Amber Roche-Whitechurch reviews Panorama: Britain’s Home Care Crisis

Sunday’s episode of Panorama offered a sobering insight into the reality of home care for the elderly and disabled in austerity Britain. Besieged by budget cuts councils are increasingly unable to offer competitive rates to private care contractors, and all involved are losing out. The episode focussed on care provision in south Wales and Liverpool, although the picture is a dire one across the UK. Reporter Sian Lloyd painted an image of an industry in crisis: the 800,000 home care workers currently staffing the sector is nowhere near the 2 million estimated to be needed in England alone by 2025, and cracks are already showing.

Behind the statisics – 6,500 people stuck in an acute hospital bed because there aren’t enough carers to look after them in their own homes; the insolvency of 69 care providers in the last three months who can’t afford to continue providing the service – were the intensely human stories of those affected by ever-increasing budget cuts. Since falling over in her home last November, where she lay for five days banging on the walls before a neighbour heard her cries for help, 86 year old Anastasia O’Leary has been left stranded in a rehabilitation unit as there is no care package in place for her return home. For 82 year old Shirley Hockey the confusion caused by her dementia is exacerbated by the fact that she is forced to remain on a hospital ward because of the lack of carers available to provide her with care in her own home.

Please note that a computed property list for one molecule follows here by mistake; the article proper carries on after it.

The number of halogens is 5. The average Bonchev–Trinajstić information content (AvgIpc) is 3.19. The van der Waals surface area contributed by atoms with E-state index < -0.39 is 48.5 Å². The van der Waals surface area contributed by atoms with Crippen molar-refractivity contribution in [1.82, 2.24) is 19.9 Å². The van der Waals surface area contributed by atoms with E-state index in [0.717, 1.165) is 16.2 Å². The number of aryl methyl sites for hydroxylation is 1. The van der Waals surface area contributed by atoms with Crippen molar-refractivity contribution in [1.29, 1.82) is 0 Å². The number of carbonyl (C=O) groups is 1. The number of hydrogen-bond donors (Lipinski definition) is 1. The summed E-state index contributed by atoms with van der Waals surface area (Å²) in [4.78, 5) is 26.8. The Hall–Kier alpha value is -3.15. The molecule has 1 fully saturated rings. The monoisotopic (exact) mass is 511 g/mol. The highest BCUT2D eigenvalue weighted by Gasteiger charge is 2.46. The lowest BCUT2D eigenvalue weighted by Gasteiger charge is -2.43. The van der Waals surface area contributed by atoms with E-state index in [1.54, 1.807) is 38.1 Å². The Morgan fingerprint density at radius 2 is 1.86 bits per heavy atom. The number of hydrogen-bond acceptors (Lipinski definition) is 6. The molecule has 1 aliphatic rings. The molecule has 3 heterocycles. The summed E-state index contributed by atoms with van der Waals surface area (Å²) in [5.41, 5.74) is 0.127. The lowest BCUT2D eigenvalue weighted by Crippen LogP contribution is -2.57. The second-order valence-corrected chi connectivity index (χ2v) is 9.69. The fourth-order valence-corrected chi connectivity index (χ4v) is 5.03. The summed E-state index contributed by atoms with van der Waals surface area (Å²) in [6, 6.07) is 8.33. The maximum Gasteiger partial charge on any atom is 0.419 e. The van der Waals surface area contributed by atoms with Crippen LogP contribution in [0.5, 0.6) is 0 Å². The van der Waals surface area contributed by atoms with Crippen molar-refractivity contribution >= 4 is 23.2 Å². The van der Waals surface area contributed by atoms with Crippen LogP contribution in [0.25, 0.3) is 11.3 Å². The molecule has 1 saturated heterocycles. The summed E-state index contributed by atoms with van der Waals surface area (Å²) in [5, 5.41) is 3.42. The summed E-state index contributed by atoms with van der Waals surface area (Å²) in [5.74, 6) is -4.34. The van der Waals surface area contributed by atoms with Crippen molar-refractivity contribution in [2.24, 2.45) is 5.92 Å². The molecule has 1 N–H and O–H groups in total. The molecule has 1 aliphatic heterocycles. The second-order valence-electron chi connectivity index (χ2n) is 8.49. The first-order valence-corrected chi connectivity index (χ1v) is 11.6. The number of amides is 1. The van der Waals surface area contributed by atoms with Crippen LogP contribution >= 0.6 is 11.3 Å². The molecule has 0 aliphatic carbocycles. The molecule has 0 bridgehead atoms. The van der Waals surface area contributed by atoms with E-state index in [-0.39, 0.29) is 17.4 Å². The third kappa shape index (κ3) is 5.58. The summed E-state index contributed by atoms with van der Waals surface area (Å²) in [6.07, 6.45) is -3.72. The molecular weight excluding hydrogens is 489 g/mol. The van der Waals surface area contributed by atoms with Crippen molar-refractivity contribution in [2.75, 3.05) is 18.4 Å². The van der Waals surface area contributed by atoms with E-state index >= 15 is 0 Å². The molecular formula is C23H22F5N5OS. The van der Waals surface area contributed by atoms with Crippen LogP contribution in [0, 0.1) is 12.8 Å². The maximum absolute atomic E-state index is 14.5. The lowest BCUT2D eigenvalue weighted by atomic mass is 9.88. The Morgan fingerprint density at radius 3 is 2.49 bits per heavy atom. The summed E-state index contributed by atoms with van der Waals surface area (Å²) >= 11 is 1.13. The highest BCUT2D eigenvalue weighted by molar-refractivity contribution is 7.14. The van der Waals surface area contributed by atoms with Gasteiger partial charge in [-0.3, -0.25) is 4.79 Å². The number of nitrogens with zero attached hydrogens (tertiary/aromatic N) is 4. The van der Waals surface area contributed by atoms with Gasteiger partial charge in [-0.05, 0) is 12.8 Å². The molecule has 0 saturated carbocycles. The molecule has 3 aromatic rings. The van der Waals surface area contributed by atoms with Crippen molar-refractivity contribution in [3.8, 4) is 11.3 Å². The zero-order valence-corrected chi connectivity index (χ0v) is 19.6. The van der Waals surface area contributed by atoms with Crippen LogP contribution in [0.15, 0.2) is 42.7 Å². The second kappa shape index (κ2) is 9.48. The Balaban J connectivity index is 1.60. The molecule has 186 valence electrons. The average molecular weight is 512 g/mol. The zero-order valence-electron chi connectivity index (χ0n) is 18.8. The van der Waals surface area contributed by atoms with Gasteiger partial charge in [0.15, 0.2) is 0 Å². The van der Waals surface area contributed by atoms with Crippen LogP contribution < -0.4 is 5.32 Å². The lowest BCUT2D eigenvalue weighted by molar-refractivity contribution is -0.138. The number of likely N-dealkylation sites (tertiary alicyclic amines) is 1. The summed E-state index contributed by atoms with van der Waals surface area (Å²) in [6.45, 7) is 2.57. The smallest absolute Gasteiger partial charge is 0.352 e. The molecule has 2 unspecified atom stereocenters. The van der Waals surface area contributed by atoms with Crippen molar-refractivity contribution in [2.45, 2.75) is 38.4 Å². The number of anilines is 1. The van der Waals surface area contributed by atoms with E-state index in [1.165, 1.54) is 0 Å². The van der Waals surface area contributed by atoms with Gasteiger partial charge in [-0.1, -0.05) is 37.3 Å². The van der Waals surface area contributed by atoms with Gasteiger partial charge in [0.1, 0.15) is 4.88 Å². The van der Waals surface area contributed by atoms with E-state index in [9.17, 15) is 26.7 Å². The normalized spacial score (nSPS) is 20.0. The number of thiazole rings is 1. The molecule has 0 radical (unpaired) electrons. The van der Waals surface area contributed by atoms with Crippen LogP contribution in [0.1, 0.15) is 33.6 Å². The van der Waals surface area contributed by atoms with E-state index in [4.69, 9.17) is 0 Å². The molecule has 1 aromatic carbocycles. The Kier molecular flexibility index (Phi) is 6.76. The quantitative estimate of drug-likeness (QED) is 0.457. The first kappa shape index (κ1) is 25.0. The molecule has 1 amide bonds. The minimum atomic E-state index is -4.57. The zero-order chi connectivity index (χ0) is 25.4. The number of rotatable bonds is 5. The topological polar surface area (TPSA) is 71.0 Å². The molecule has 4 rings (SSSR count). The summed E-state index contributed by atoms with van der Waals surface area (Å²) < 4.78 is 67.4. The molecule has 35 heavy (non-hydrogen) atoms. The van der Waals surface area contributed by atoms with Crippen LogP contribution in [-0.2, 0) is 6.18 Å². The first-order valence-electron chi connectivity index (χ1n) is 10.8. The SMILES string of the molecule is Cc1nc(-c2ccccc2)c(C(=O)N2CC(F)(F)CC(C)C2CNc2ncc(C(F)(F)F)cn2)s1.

The episode also showed the harsh conditions on the front line of care provision: care providers working flat out to provide dignity and care, receiving little pay and even less respect. Agencies lamented the increasing difficulty of recruiting for the sector; one scene followed the team at Liverpool City Council’s painstaking attempts to find care for a gentleman just out of hospital after two carers resigned the morning he returned home. Such a situation is not rare; the social care sector has quick staff turn around, with many carers leaving to work in the NHS as Healthcare Assistants where the pay is more competitive and the hours more social.

Conducting interviews with those involved in all areas of the provision of care, Lloyd offers an interrogation of the current situation, although little hope was offered as to the potential for improvement in the future. With Liverpool City Council alone having to find another £90 million in budget cuts over the next three years it is the elderly and disabled who will continue to suffer the indignity of inadequate care. As Professor John Williams of Aberystwyth University put it, “we are probably at the point of near failure.”

Image Credit: Geralt

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